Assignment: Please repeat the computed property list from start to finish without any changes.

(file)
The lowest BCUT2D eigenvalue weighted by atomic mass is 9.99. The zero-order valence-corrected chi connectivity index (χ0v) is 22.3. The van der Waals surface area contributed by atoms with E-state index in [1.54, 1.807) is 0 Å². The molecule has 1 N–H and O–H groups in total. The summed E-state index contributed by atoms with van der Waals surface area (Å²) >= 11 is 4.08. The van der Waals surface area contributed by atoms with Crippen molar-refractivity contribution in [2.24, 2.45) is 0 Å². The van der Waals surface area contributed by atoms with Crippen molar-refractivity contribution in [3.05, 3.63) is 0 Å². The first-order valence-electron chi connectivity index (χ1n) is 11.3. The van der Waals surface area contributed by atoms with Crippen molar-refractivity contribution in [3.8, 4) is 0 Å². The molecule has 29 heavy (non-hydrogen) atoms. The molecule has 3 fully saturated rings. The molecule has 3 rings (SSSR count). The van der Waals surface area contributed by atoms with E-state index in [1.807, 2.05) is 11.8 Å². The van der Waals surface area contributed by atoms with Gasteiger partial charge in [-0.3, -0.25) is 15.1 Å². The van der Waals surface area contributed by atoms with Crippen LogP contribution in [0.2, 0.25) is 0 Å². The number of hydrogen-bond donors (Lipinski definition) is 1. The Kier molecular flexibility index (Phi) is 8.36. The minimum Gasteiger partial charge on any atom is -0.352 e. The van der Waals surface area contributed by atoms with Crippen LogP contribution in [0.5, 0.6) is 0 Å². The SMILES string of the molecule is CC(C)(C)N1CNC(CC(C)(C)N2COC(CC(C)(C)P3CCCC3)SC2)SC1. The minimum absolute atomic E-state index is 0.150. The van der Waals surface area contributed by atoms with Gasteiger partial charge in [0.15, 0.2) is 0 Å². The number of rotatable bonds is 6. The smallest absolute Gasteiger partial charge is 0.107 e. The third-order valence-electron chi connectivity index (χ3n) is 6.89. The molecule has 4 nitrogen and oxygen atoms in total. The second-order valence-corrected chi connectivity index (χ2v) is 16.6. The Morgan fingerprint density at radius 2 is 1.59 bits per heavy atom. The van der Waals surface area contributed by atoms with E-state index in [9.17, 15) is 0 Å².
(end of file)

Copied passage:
The lowest BCUT2D eigenvalue weighted by atomic mass is 9.99. The zero-order valence-corrected chi connectivity index (χ0v) is 22.3. The van der Waals surface area contributed by atoms with E-state index in [1.54, 1.807) is 0 Å². The molecule has 1 N–H and O–H groups in total. The summed E-state index contributed by atoms with van der Waals surface area (Å²) >= 11 is 4.08. The van der Waals surface area contributed by atoms with Crippen molar-refractivity contribution in [2.24, 2.45) is 0 Å². The van der Waals surface area contributed by atoms with Crippen molar-refractivity contribution in [3.05, 3.63) is 0 Å². The first-order valence-electron chi connectivity index (χ1n) is 11.3. The van der Waals surface area contributed by atoms with Crippen molar-refractivity contribution in [3.8, 4) is 0 Å². The molecule has 29 heavy (non-hydrogen) atoms. The molecule has 3 fully saturated rings. The molecule has 3 rings (SSSR count). The van der Waals surface area contributed by atoms with E-state index in [1.807, 2.05) is 11.8 Å². The van der Waals surface area contributed by atoms with Gasteiger partial charge in [-0.3, -0.25) is 15.1 Å². The van der Waals surface area contributed by atoms with Crippen LogP contribution in [0.2, 0.25) is 0 Å². The number of hydrogen-bond donors (Lipinski definition) is 1. The Kier molecular flexibility index (Phi) is 8.36. The minimum Gasteiger partial charge on any atom is -0.352 e. The van der Waals surface area contributed by atoms with Crippen LogP contribution in [0.5, 0.6) is 0 Å². The SMILES string of the molecule is CC(C)(C)N1CNC(CC(C)(C)N2COC(CC(C)(C)P3CCCC3)SC2)SC1. The minimum absolute atomic E-state index is 0.150. The van der Waals surface area contributed by atoms with Gasteiger partial charge in [0.15, 0.2) is 0 Å². The number of rotatable bonds is 6. The smallest absolute Gasteiger partial charge is 0.107 e. The third-order valence-electron chi connectivity index (χ3n) is 6.89. The molecule has 4 nitrogen and oxygen atoms in total. The second-order valence-corrected chi connectivity index (χ2v) is 16.6. The Morgan fingerprint density at radius 2 is 1.59 bits per heavy atom. The van der Waals surface area contributed by atoms with E-state index in [9.17, 15) is 0 Å².